"The Washington, D.C., video was actually done in the AVE System (Augment Virtual Environments System) before the GeoDec name ever happened. This was done by the graphics group under Professor Ulrich Neumann, with the D.C. model from the vision group under Professor Ramakant Nevatia only. Your observation is correct. The visualization part of the GeoDec system / AVE System is used for video surveillance. See http://graphics.usc.edu/~tatchung/aveVideo.html."

Chung also mentioned that the U.S. military is testing video surveillance software in Iraq:

"Sarnoff Corp. did have a similar system for video surveillance called Video Flashlight (sold to L3 Corp last year). This system was deployed to Iraq through Raytheon late last year. But it is still in the experimental stage."

April 28, 2006 | 5:30 p.m. ET
Weekend field trips on the World Wide Web:
BBC: Insect eye inspires future vision
Defense Tech: Can cruise missiles do recon?
RLV/Space Transport News: The view from 100 kilometers
Popular Science: How to pilot a warp drive

April 27, 2006 | 7:40 p.m. ET
Off-season ghost stories: October is usually prime time for things that go bump in the night, but last week's ghostbusting visit to a "haunted" whaling ship moored at Mystic Seaport scared up a gaggle of spooky stories from Cosmic Log correspondents.

In our admittedly unscientific Live Vote , half of the more than 9,500 respondents said they believed in ghosts. Another 30 percent said didn't believe in ghosts per se, but nevertheless thought there was something about paranormal phenomena worth looking into.

The visiting ghostbusters from Rhode Island said they picked up enough readings on the ship to warrant a full-fledged expedition in June. One instrument called a "Trifield meter" whined like a mosquito in the area where hauntings were reported. "When this makes a hit, there's only one thing it can possibly be — it would have to be a ghost," the group's founder, Andrew Laird, told The Hartford Courant.

Some skepticism is in order, of course: For a Halloween posting back in 2002, pseudoscience debunker Ray Hyman told me not to put too much stock in fancy-schmancy ghost-detecting instruments:

"If you take any set of equipment and you let it run, you’re going to get glitches here and there. This happens every day. And if you take your fancy instruments and put them in a haunted house, it will give you something. But that’s not science, that’s a fishing expedition. Quirks happen every day."

Even though these quirks may not be scientific, they sure are fun to hear about. Here's a selection of the responses from the mailbag, including a couple of reality checks:

Bernd: “I do not know if ghosts exist, have not seen any, though sometimes I believe to feel something is there. But I believe in paranormal activities. I still remember in the first half of the 1970s, in my in-law's kitchen in New York state, we sat together during my wife's birthday, and I had this strange strong urgency thinking about my grandmother. Actually, at exactly the same time, my grandmother was dying in Germany with my mother at her side.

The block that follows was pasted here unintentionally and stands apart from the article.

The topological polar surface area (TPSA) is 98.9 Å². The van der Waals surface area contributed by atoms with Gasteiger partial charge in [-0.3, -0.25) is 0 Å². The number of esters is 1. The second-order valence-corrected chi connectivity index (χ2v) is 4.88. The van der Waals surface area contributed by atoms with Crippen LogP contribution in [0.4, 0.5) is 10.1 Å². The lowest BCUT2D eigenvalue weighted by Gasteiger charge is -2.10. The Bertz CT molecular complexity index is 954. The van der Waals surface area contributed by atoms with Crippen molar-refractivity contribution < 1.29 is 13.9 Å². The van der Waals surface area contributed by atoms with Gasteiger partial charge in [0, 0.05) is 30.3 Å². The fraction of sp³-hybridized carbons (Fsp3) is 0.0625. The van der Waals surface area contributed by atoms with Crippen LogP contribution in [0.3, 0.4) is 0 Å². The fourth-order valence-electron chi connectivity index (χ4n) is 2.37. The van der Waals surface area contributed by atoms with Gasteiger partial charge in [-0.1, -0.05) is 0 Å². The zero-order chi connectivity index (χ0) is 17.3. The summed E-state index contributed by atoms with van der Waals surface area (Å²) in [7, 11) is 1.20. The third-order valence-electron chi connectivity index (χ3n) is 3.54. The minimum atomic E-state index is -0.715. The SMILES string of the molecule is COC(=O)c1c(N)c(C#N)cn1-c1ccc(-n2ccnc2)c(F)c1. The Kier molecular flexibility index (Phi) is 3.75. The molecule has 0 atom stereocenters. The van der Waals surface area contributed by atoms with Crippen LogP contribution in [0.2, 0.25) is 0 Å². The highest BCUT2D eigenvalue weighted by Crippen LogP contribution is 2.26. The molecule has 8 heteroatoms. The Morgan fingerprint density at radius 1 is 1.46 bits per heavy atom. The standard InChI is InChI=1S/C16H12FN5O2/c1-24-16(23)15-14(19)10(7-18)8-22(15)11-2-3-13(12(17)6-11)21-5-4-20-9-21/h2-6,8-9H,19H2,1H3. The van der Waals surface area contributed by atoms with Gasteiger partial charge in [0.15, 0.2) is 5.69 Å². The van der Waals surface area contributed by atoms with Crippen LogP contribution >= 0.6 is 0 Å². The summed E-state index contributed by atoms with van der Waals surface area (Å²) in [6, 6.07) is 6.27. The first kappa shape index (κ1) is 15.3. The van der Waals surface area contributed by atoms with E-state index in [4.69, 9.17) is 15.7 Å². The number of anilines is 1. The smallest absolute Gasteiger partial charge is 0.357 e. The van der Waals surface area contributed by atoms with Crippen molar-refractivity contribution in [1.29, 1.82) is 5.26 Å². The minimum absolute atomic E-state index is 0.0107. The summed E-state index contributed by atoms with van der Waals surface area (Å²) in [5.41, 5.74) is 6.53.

“Another strange thing happened to me, in 1969, I believe. One night on the way back from Rochester, N.Y., to Wellsville, N.Y., a two-hour drive, after midnight I killed a deer with my car. I was at about the highest spot in the county, someone told me later. Two weeks later, again on the way back from Rochester to Wellsville, after midnight my car caught fire at the identical place, plus or minus 100 feet, where I had killed that deer earlier. It might have been physics, because I had installed an ampere meter that burned off some wiring. After a half hour’s work in blowing snow, I was able to continue driving. And was that deer watching?”

David: “… Someone once said something to the effect that it isn't places that are haunted, only people. On the same note, I believe it was Bertrand Russell who said that ‘some things have to be believed to be seen.’ The day apparitions make themselves apparent to me, I will caddy for the nearest Ghostbusters team.”

Chris: “When an authority as conservative as the Roman Catholic Church gives an affirmative to the existence of ethereal bodies, their followers do not hesitate to pray to their ... saints. Call them saints, and you can pray to them, have holidays in their names and allow them to intercede for your needs. Call them ghosts, and you are ridiculed or faced with disbelievers. Yes, I believe.”

D.D.: “Twaddle, pure twaddle, a violation of the laws of physics, conservation of energy. Please, I live in the 21st century, not the 12th.”

Agnes: “I do believe in ghosts. … I have to. I have lived with one for 20 years. Some things can be coincidence but sometimes are not easy to explain away. I have had some very strange things happen that I have no logical explanation for.”

Dallas: “I believe in ghosts because I saw one. I was 6 years old, and lived with my family in a house that was almost 100 years old. My cousins and I were playing hide-and-seek. I ran into the house and started up the stairs. The staircase had a turn built in it, and as I made the turn, I looked up at the top floor, and there she was. It was a woman with long hair, pretty, light beige long dress, and smiling at me. I thought it was just a person, till I noticed her feet were about a foot off the floor. That house is gone now, and I am 58 years old, but I will never forget the experience.”

Barbra: "I saw a little girl float down the hall at an duplex that we lived in. I followed her, and she disappeared at the back door.  There was no way she could have gotten behind me. I did not keep a light on at night then, but I have ever since.  I know that they are out there, but I refuse to see them."